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Get in gear: Alex Smith, wife donate dozens of Chiefs items to thrift store

If you’re a Kansas City Chiefs fan that lives near Kansas City – or if you’re raring to go on a road trip – you can get Chiefs gear, some worn by Alex Smith on the sidelines, and help a local charity at the same time.

‘Bag loads’ of gear

On Thursday, Smith’s wife, Elizabeth, announced on Twitter that the couple had sent “bag loads” of Chiefs gear to Claudia’s Closet, a boutique thrift store, in Lee’s Summit, Mo. The items, Elizabeth Smith wrote, include new and gently-used apparel, including some game-worn sideline apparel.

Smith spent five years with Kansas City before being traded to Washington during Super Bowl week, so it’s not hard to imagine how much stuff Smith accumulated in that time.

He’s in new gear, you can get his old gear: Alex Smith and his wife have donated dozens of Kansas City Chiefs items to a Kansas City-area thrift store, and sales will benefit a local non-profit. (AP)

Among the items: t-shirts, sweatshirts, hats, and pants with the Chiefs logo, other collectibles, and a bedazzled jersey custom made for Elizabeth that says “Mrs. Smith” on the back.

The items will go on sale beginning at 10 a.m. Saturday.

Proceeds will help foster children

Claudia’s Closet is owned by Summer Youngkin; Elizabeth Smith was good friends with Youngkin’s husband growing up in Northern California. When Alex Smith was traded to Kansas City in 2013, the friends reconnected, and their families became close.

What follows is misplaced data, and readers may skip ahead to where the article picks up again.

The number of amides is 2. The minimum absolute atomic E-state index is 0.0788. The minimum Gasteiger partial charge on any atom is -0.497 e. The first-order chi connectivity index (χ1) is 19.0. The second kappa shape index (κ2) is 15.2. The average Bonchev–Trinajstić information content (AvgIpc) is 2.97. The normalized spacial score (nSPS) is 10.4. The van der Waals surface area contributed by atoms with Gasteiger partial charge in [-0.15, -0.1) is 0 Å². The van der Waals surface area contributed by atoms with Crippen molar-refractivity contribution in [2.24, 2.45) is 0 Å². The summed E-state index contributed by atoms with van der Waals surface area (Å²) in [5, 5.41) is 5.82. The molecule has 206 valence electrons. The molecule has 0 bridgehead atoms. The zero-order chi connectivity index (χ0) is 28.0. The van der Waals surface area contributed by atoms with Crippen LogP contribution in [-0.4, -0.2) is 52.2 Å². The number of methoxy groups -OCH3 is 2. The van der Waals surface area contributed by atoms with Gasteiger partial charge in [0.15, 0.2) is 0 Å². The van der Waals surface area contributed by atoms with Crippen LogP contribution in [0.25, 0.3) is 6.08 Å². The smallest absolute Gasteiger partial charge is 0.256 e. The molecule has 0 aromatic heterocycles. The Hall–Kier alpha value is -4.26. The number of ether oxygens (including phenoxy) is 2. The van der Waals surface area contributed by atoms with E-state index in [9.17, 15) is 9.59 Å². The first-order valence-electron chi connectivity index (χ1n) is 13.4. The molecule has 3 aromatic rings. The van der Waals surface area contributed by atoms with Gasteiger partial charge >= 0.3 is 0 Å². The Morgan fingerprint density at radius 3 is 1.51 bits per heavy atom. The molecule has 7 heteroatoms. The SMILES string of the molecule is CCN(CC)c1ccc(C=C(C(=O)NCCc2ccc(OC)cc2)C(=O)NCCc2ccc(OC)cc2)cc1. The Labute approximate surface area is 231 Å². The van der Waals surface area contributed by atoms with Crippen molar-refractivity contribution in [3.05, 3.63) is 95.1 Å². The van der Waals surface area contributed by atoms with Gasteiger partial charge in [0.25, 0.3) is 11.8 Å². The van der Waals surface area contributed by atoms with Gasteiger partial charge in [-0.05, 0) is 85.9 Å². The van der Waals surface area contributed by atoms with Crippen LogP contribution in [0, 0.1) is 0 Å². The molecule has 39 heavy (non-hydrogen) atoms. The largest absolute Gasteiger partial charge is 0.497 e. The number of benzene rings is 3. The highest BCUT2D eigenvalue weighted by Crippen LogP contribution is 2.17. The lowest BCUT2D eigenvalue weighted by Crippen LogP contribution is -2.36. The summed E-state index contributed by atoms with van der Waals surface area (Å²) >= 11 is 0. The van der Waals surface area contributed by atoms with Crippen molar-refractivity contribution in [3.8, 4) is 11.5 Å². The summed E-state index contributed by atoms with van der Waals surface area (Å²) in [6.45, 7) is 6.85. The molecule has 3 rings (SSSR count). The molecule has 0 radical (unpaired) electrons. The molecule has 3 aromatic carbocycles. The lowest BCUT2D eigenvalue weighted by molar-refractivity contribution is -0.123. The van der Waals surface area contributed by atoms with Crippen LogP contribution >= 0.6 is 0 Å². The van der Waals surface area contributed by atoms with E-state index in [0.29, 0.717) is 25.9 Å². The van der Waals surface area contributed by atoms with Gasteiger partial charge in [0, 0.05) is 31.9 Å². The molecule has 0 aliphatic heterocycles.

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When the Smiths offered to donate gear to Youngkin’s shop, which selects a different local charity each month to donate its proceeds to, Youngkin wanted to pick a non-profit that Alex would find meaningful.

So she chose Cornerstones of Care, a behavioral health group, and specifically Cornerstones’ Youth Educational Success program, which helps foster children further their education.

Smith’s personal foundation helps foster teens transition to adulthood.

“This was a way for him to continue his legacy of what he’s doing in Kansas City,” Youngkin told the Washington Post. “He’s a very humble guy. He’s very generous and he’s got a big heart, and I want people to know that. It’s kind of hard when someone’s only known for their on-the-field stuff.”

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